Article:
Saturday, 9 September 2006

When Bananas Kick Arse

I've always loved the rerite process. It's when an average film can transform into something good; when the film you had pictured in your head during all those weeks/months of planning finally arrive on paper and you can at least be partially satisified with what you're writting. When I rewrite, I like to obsess about the smallest of details, and that's what rewriting really is about; becoming overly obsessive of your script that you know these characters' lives inside and out, and you can move away from crappy 2D characters into more 3D land. And only then does the film have a possibility of being picked up and made.

My latest script "Aftermaths" is no exception. As I've already noted earlier in the week, draft one of the script is now complete. On Friday 8th September, I moved onto working on the second draft - and already it feels a million times better.

What I didn't like about my original "Aftermaths" script was how gloomy it felt. Sure, the thing may be about a murdered teenager, but too much gloom is always a bad thing. Not only does it put audience's off re-watching a film (who wants to be so depressed that they kill themselves?) but it would no doubt be less fun for a film crew to make. So, the second draft has seen a complete facelife to certain areas of the script, and has had a humour transplant. I'm telling you, if done right (I'm talking a very Tarrintino-esque humour here) then the film will still succeed every bit as much as I planned, and more.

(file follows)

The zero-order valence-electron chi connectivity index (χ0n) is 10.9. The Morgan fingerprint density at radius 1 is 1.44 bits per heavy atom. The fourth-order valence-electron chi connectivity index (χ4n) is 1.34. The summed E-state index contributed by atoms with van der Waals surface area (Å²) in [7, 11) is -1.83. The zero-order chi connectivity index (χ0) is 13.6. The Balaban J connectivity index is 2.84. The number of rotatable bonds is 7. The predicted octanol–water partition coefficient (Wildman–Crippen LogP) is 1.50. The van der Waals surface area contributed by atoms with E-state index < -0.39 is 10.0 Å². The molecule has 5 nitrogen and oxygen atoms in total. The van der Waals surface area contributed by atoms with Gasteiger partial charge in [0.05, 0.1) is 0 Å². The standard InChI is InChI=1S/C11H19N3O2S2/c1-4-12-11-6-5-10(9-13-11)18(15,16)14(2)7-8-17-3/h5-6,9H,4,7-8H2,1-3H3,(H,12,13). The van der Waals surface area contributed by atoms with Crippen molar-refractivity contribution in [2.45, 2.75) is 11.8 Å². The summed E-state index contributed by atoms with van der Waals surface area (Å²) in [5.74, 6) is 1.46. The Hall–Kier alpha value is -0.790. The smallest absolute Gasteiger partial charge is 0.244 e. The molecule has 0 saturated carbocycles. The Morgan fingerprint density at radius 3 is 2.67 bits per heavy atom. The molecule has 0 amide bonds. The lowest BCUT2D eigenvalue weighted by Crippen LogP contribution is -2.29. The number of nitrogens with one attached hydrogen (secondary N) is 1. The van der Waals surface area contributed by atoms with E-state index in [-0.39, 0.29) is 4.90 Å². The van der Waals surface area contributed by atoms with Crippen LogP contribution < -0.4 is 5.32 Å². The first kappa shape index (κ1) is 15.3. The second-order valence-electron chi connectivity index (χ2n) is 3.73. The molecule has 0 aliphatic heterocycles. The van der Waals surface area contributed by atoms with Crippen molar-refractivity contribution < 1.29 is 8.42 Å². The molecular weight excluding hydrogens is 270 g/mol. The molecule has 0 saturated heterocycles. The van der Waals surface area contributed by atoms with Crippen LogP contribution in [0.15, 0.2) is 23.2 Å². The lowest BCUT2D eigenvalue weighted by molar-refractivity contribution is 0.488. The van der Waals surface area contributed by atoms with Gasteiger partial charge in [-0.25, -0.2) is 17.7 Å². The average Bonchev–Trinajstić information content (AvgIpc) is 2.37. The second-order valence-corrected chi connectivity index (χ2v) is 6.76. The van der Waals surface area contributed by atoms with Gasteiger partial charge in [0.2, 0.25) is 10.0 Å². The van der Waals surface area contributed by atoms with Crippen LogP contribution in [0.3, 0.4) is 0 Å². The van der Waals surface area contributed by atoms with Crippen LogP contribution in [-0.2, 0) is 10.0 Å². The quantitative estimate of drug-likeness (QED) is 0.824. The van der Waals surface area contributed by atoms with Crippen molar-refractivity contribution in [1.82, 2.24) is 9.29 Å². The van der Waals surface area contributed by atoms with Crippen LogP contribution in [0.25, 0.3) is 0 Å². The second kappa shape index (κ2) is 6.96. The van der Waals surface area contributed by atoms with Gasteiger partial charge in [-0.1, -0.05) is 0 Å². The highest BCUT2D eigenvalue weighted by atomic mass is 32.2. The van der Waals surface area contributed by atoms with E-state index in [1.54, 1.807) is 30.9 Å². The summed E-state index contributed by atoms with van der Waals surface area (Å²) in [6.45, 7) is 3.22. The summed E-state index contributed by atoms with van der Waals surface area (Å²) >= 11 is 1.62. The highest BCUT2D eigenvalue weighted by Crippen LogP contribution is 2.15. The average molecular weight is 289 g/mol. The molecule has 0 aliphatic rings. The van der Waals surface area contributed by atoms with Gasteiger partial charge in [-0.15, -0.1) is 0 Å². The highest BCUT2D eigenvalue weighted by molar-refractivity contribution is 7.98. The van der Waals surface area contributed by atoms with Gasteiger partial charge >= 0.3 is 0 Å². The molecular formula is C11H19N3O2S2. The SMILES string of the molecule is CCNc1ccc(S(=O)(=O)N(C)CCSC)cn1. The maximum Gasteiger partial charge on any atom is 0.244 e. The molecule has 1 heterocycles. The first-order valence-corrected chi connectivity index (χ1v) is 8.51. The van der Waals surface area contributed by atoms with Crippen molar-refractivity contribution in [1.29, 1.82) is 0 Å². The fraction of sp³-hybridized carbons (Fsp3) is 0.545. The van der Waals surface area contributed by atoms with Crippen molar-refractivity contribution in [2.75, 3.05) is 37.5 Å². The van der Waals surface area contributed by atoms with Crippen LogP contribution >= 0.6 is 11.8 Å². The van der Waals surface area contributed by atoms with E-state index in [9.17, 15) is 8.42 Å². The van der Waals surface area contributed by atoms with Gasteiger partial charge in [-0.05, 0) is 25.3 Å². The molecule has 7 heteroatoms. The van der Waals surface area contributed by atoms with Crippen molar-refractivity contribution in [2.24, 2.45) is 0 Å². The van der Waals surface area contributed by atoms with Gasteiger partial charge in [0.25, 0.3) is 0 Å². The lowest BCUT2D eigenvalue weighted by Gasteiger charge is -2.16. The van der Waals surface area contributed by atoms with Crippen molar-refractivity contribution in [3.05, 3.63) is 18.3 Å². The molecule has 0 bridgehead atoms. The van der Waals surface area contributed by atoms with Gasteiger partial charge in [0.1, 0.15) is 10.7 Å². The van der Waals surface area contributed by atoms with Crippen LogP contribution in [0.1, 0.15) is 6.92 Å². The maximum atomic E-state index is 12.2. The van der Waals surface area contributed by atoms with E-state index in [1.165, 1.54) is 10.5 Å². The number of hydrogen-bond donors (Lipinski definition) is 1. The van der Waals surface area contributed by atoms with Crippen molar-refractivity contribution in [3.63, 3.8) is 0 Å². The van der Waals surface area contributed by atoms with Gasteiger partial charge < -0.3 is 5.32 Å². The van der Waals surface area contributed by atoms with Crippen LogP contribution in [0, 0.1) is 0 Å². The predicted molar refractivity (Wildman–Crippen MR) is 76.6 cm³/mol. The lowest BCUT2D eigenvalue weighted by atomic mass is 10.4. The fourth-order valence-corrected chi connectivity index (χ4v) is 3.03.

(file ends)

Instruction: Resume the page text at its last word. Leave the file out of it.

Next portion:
Bad news though. With every redraft, certain elements of the last script are always lost. Well, I'm here to report that the words "ready brek" have been lost from the new script (and to make matters worse, I'm not saying why!). So far, the words "love heart shaped" survive, but in a world of redrafts nothing is every safe...

The film moves one step forth in its attempt to get made in more ways than one. Not only are the redrafts continuing, but the crew team are currently being assembled. We now have a director, a Production Manager (slash Co-director), and at least two or three other interested parties that want a role in the making of the film. Oh, and we've got a writer too.

But we'll ignore him, and let him get on with the redrafts, shall we?
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